Createc Elephants to Ants Demo Week

Createc Elephants to Ants Demo Week

Createc are a company of researchers and entrepreneurs developing new applications of imaging technology, often helping clients see the bigger picture. One of their reasons for being is to create and improve the technology used for nuclear decommissioning. 

One of the big challenges with nuclear power is how to safely decommission a radioactive or hazardous site without posing a risk to human health. Createc used their project ‘Elephants to Ants’ (E2A) to trial a method for using a team of specialised robots to perform an end-to-end inactive decommissioning demonstration. We were lucky enough to be commissioned to film the demo week at UK Atomic Energy Authority’s RACE facility at Culham Science Centre.

The underlying principle of E2A is the integration of multiple relatively small robots or devices (‘ants’) working together to achieve goals beyond their individual capabilities, eliminating the need for a large, complex, ‘one size fits all’ machine (likened to an ‘elephant’). The Elephants to Ants vision is of a modular robotics decommissioning system in which a toolkit of robotics modules can be controlled through a single interface and reconfigured to solve many decommissioning challenges. Just like you can use a mouse and keyboard to do any task on a computer, the demo simply used a VR headset and two hand controllers to complete each operation.

This project required a project summary video for the government and investor partners, showing the five steps that were demonstrated. We also made five smaller ‘chapter’ films from the same material so that the process could be explained in smaller chunks if necessary.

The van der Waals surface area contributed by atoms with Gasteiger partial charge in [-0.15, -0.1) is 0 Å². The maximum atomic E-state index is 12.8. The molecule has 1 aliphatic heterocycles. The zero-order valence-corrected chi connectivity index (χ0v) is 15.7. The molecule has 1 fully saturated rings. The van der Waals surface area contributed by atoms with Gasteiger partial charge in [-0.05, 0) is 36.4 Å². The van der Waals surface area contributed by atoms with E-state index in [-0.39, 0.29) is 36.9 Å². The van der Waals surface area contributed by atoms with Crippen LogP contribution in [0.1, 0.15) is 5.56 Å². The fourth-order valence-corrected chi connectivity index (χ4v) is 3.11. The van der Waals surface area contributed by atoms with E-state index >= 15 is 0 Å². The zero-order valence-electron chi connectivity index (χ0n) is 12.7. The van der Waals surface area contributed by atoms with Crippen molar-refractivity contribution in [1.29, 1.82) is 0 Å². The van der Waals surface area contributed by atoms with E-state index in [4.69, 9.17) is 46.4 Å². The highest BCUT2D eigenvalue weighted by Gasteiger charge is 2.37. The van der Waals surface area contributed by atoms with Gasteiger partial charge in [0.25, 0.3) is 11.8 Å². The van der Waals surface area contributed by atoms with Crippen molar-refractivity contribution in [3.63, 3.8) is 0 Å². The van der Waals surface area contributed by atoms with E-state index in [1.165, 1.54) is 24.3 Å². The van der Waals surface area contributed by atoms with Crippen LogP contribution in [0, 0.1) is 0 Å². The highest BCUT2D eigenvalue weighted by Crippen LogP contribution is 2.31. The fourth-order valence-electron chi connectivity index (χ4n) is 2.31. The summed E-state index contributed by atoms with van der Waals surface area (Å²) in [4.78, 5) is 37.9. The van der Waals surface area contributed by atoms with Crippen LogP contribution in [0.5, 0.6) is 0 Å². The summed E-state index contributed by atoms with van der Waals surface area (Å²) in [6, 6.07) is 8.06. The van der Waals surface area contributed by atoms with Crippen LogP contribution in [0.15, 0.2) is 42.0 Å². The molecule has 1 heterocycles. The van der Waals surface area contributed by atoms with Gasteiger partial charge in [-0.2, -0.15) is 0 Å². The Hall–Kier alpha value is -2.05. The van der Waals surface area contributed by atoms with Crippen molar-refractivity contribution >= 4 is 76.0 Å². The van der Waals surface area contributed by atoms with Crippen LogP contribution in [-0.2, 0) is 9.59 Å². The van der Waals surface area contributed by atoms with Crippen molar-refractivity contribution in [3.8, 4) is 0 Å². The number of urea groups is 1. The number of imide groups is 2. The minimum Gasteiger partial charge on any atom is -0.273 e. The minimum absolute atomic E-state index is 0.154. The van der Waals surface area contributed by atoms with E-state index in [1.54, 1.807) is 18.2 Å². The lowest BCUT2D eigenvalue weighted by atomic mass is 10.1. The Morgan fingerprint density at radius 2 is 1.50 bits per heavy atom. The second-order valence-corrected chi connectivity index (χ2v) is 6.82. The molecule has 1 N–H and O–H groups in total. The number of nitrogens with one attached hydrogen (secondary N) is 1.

The film was underpinned by a key interview with Createc’s Managing Director Matt Mellor, who knew the topics to cover inside out. By getting him to run through the topics in varying degrees of simplicity and speed, we were able to get enough choices for our edit that would bring in the film under the requested ten-minute run time. This was no mean feat as there was a great deal to cover, but we encouraged everyday language and answers that would make the topics easily understandable.

The rest of the film was more like a documentary shoot where we needed to capture a good deal of the process on the factory floor and control room without getting in anyone’s way. We also utilised time-lapses from cameras in fixed vantage points for long processes and used screen recordings to capture the infra-red and VR views that the operator was seeing. The result was a very accessible project summary film that we and the client were both very proud of.

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